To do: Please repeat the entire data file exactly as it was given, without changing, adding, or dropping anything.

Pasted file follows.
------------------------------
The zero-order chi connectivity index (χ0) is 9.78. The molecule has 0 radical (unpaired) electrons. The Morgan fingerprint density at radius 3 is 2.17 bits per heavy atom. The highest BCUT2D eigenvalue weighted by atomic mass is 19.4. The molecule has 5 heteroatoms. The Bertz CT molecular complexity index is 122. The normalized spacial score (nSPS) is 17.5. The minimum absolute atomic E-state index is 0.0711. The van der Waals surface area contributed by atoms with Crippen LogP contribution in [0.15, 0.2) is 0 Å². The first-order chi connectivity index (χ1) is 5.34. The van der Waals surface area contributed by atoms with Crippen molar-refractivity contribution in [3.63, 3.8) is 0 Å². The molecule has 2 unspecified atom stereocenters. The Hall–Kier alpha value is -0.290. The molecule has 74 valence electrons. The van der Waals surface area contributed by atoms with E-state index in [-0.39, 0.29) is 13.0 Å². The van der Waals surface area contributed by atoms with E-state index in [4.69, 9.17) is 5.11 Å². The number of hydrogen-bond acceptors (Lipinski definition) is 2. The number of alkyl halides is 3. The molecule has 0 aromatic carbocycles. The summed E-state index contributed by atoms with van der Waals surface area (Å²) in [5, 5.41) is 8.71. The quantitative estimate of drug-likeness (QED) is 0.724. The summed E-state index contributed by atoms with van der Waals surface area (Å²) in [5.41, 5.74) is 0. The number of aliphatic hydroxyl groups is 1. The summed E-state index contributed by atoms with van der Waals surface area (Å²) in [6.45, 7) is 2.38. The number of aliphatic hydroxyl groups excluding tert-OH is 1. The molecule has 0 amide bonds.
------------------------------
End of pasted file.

The zero-order chi connectivity index (χ0) is 9.78. The molecule has 0 radical (unpaired) electrons. The Morgan fingerprint density at radius 3 is 2.17 bits per heavy atom. The highest BCUT2D eigenvalue weighted by atomic mass is 19.4. The molecule has 5 heteroatoms. The Bertz CT molecular complexity index is 122. The normalized spacial score (nSPS) is 17.5. The minimum absolute atomic E-state index is 0.0711. The van der Waals surface area contributed by atoms with Crippen LogP contribution in [0.15, 0.2) is 0 Å². The first-order chi connectivity index (χ1) is 5.34. The van der Waals surface area contributed by atoms with Crippen molar-refractivity contribution in [3.63, 3.8) is 0 Å². The molecule has 2 unspecified atom stereocenters. The Hall–Kier alpha value is -0.290. The molecule has 74 valence electrons. The van der Waals surface area contributed by atoms with E-state index in [-0.39, 0.29) is 13.0 Å². The van der Waals surface area contributed by atoms with E-state index in [4.69, 9.17) is 5.11 Å². The number of hydrogen-bond acceptors (Lipinski definition) is 2. The number of alkyl halides is 3. The molecule has 0 aromatic carbocycles. The summed E-state index contributed by atoms with van der Waals surface area (Å²) in [5, 5.41) is 8.71. The quantitative estimate of drug-likeness (QED) is 0.724. The summed E-state index contributed by atoms with van der Waals surface area (Å²) in [5.41, 5.74) is 0. The number of aliphatic hydroxyl groups is 1. The summed E-state index contributed by atoms with van der Waals surface area (Å²) in [6.45, 7) is 2.38. The number of aliphatic hydroxyl groups excluding tert-OH is 1. The molecule has 0 amide bonds.